| March/April 1982

This photo graces the cover of the Ind. book. It was taken on February 23,1907, in Ardleigh, Essex. The Fowler traction engine is thought to be #3187, and the outfit was property of C. W. Dorlin.

Aveling & Porter #4546,10-ton roller, owned by Essex Steam Rolling Association; photographed May 29, 1922.

A sample photograph from the lnd. book, showing a Burrell Ploughing Engine, #801, built in 1878 when owned by G. Bedford, Little Bradley, Suffolk, England.

Aveling & Porter, #1296, built in 1877. Owned by W. Dennis & Sons, Lines. Photographed September 17, 1915. 3

Fowler #3187, built in 1877.Owned by C.W. Dorlin, Colchest Essex. Photographed June 8, 1906.

The Road Locomotive Society, founded in 1937 in Great Britain, is entering its 45th year as an organization devoted to preservation of engines and archives, and exchange of information among collectors.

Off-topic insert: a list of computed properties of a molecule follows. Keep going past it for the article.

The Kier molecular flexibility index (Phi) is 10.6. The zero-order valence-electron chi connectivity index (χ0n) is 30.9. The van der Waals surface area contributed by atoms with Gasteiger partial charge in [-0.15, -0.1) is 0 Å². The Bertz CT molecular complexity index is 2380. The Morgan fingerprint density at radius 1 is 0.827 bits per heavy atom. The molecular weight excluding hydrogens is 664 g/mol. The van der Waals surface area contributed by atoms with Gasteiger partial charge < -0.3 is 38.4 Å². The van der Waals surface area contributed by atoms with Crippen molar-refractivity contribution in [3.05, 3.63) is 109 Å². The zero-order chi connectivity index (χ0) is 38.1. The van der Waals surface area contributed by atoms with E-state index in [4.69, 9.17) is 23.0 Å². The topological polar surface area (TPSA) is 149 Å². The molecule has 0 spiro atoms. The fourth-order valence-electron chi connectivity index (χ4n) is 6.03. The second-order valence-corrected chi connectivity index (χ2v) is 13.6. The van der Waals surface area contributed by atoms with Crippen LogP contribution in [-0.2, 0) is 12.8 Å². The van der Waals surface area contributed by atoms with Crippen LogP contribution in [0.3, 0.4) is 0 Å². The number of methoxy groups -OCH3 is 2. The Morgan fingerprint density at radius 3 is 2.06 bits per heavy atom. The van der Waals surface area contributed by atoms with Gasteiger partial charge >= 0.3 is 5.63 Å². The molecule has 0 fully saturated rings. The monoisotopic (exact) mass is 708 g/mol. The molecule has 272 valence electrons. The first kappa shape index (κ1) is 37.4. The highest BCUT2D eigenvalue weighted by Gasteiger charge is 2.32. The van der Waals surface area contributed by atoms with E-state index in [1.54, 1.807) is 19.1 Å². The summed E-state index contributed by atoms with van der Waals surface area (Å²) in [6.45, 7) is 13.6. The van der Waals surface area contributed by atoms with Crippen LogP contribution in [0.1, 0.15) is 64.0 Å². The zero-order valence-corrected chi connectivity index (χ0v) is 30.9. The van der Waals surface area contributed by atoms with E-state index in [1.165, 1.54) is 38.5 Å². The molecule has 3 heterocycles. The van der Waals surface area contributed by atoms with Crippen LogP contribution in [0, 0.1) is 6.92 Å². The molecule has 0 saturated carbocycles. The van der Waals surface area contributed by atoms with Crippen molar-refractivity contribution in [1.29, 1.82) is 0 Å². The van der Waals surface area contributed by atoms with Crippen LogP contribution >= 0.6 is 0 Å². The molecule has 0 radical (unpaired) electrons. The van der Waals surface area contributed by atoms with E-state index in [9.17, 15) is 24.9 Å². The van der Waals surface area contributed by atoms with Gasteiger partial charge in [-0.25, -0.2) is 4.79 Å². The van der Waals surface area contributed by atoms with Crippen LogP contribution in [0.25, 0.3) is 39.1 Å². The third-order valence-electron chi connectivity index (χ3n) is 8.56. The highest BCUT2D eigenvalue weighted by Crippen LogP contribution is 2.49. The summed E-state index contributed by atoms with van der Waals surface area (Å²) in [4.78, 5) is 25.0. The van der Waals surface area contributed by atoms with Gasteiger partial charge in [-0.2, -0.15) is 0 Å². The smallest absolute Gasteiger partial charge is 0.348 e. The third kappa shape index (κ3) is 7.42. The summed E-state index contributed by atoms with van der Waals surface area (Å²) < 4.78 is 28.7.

Steam road vehicles were still in use on roads and in the countryside when the society was founded. They were far more prevalent in Britain than in the United States. Although there were experiments in America in steam's early days, locomotives for use other than on railroads did not become part of the scene. The same was true of steam plows; they were tried in the United States but received far broader application in Britain.

The Road Locomotive Society keeps rolling right along. While it does not sponsor a museum of its own, it strongly encourages the preserving of all engines. Interests of its members extend to traction engines, rollers, wagons, portable engines and like mechanisms.

One of its major services is in publishing of books on the subjects its activities cover. These books provide excellent illustrations and historical information which should interest many American readers.